The Bag Means Your Mind

A delightful mix of insightful comments and ignorant assumptions about screenwriting... and such.

Monday, October 27, 2008

The Secret Life of the Cattle Baron

At the top of the grand staircase at the Driskill Hotel there is a door. Hung over this door is a plaque that reads: "Cattle Baron's Suite". I've seen it each of the four years I've attended the Austin Film Festival, and for each of the four that door has remained sealed. Two years ago I remember seeing a newspaper folded up in front of the threshhold suggesting that the Baron himself was present. Did he attend panels? Did he knock back shots of whiskey at the Driskill Bar not caring if he was sitting next to someone important, because HE was the man? Did he ever complain about the frigid temperature in the main ballroom? Of course he didn't, because if he had the temperature would have been raised to a degree of his liking. The Cattle Baron gets what the Cattle Baron wants.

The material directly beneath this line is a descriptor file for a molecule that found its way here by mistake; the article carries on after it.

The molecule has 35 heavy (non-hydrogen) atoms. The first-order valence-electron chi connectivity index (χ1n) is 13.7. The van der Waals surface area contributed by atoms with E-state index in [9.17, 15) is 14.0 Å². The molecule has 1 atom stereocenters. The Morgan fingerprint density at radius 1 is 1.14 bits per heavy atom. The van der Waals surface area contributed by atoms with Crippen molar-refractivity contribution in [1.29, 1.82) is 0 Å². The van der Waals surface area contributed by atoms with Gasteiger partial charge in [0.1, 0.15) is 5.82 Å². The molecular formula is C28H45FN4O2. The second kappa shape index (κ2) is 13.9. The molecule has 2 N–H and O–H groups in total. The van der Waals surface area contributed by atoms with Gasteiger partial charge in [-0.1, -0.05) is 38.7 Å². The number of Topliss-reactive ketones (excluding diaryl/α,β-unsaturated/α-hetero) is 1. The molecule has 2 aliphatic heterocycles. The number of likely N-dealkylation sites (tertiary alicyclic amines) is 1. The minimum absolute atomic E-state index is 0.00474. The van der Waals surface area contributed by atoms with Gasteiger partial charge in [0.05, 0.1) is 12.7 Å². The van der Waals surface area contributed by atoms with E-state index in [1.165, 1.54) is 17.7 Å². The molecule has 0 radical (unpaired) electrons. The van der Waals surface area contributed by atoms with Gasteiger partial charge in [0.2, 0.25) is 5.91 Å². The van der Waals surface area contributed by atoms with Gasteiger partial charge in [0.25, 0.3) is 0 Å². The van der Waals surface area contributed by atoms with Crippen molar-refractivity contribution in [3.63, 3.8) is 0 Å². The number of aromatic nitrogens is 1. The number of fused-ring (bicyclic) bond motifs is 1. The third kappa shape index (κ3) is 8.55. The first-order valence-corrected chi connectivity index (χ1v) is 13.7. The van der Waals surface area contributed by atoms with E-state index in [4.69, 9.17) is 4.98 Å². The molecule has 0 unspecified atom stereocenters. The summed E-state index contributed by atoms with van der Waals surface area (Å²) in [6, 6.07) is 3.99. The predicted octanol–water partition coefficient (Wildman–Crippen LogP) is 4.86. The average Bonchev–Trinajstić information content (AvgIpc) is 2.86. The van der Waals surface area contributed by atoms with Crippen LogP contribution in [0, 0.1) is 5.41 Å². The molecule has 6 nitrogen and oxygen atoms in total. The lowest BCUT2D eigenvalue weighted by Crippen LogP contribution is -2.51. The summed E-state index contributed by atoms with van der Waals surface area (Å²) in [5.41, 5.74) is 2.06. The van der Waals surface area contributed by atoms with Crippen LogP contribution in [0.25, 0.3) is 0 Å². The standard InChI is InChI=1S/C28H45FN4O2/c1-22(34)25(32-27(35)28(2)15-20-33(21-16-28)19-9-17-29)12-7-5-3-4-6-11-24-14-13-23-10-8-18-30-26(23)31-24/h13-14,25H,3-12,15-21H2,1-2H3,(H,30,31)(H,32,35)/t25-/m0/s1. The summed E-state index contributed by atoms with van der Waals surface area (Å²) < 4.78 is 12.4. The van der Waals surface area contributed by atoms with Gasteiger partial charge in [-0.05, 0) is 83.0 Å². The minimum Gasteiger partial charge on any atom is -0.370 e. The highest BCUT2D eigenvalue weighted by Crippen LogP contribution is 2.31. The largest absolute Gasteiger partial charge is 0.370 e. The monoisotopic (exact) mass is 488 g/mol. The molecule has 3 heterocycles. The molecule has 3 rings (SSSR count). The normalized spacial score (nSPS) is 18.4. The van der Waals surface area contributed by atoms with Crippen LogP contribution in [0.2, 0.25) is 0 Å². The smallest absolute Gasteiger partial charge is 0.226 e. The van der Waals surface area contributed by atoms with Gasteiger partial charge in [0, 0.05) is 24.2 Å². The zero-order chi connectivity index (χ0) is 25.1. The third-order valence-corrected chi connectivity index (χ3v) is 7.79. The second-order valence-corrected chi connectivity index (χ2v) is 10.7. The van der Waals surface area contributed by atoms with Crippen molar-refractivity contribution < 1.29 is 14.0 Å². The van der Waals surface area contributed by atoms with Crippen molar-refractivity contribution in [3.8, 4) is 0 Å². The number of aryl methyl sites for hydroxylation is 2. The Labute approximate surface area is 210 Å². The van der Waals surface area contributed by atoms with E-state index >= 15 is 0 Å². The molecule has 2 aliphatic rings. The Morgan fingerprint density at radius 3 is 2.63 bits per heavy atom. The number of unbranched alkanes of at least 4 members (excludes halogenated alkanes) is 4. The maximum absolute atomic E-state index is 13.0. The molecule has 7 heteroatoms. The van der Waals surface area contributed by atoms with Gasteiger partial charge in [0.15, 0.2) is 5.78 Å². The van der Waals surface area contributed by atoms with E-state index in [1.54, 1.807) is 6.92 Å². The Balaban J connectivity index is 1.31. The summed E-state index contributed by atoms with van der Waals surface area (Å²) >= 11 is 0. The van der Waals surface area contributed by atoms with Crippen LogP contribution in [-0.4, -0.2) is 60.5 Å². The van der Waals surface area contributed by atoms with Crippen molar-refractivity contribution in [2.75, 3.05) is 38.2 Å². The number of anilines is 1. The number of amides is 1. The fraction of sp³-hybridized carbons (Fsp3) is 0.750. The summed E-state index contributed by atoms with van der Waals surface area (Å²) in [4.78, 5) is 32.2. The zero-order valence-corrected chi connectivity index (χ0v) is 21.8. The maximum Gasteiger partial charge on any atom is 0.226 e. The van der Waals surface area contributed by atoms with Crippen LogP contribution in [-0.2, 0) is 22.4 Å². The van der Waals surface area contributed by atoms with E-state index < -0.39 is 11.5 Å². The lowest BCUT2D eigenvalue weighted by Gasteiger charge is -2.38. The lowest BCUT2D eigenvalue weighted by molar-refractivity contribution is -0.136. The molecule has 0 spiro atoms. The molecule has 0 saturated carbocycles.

Sometimes I imagine the door opening. The Baron comes out for his morning newspaper. He's wearing a ten gallon hat, clenching a lit cigar in the corner of his mouth, cloaked in a frilly robe of the pretty young thing he banged the night before. The Baron looks my way and shoots me a Texas wink that says: "I own all the cattle and you don't." And then he moseys back into his palatial suite and shuts the door, never to be seen by me again.